“I’m wondering why the land council has not requested the flag be flown at half-mast,” she said, and urged council to arrange talks to achieve a “smoother transition to reconciliation”.
Cr David Gill suggested that First Nations people did not want to “come and ask or beg for that sort of support. They just want recognition”.
Cr Gill asked that none of his colleagues call for a division – an official record of who voted for or against lowering the Aboriginal flag – “because that’s the problem”.
“I know everyone in this room supports First Nations, it’s a difference of opinion whether or not we raise of lower the flag,” he said.
Lowering the flag was a “symbol of our support, of things that happened in the past, and recognition. Without giving too much or making it heavier, I think we can get through these things and help”.
Cr Lisa Dixon said it was “with a heavy heart” that she could not support lowering the Aboriginal flag on Australia Day.
She accused the media of adding to confusion by not reflecting that the debate within council was about lowering only the Aboriginal flag.
“Media sources cannot always be trusted, they are only satisfied with headlines that sell news and are not concerned about fallout from selected wording,” Cr Dixon said.
(The first paragraph in The News’s item “Flag protocols fly at half-mast” on 14/12/21 stated: “MORNINGTON Peninsula Shire councillors are being asked to fly the Aboriginal flag at half-mast on shire buildings on Australia Day next year, 26 January.”)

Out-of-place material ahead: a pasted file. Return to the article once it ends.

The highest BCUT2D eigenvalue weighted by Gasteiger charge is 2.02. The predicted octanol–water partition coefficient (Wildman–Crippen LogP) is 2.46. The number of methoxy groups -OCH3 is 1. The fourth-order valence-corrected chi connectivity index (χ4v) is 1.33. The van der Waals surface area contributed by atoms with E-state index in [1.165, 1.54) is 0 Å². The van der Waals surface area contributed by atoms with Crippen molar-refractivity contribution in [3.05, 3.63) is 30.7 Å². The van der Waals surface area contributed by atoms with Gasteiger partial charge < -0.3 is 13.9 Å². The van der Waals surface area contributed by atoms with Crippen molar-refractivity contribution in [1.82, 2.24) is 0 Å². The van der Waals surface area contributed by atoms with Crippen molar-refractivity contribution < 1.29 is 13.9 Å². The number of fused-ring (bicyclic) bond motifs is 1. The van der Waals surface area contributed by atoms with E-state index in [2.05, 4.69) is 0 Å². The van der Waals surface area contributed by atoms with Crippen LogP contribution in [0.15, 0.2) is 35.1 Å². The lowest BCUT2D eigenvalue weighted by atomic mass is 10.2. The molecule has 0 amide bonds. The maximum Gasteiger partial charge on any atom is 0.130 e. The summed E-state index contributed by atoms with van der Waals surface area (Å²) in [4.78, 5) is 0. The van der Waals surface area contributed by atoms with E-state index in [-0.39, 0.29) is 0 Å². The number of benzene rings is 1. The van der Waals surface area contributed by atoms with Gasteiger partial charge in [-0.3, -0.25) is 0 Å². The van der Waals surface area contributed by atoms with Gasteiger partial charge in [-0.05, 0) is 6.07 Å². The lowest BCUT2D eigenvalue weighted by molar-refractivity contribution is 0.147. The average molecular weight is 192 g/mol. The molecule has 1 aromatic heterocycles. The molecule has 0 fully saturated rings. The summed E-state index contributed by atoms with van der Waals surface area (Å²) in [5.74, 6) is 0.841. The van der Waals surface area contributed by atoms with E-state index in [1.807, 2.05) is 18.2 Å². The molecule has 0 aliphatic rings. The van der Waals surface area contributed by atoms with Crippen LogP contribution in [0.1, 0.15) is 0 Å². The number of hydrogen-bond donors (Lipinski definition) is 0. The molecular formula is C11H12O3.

Cr Dixon said deciding about lowering the Aboriginal flag “before discussion with our broader community is not OK”.
She had been “saddened” to hear Cr Race tell the previous day’s council briefing about her “many discussions” with the Aboriginal community about lowering the flag. “When was the inclusion of her colleagues?”
Cr Dixon said councillors should “not let fear rule”, vote against lowering the Aboriginal flag this year, “and consider ways of going forward to January 2023”.
Cr Antonella Celi said lowering the flag on Australia Day was an “emotional and sensitive topic to be debating openly and publicly”.
She wanted to send a message to the Bunurong people – “our sacred people of the Mornington Peninsula” – that councillors “have you in our hearts” and were considering a flag flying protocol.
“Australia Day is a day when we come together for a celebration and a sense of pride,” Cr Celi said.
Cr Despi O’Connor said First Nations people “have endured much trauma and loss right across our country” since 1788 when Europeans landed at Sydney Cove.
“I see this action as a move forward, a chance to offer recognition and allow truth telling from First Nations people,” she said. “It is our time to listen, not talk.”
Cr Kerri McCafferty, who seconded Cr Race’s motion to fly the Aboriginal flag at half-mast, said the national flag would be flown full mast, “unaffected”.
“Let us acknowledge history for what it is. … Let us accept that sovereignty wasn’t ceded and that things have occurred that I am personally ashamed of … I would love for us to come together and be unified.
“Respect is about listening and, so far, for the last 83 years, we haven’t listened properly.”
Cr McCafferty said “times and sentiment” were changing, and unity could not be achieved “if we keep ignoring voices that are requesting it”.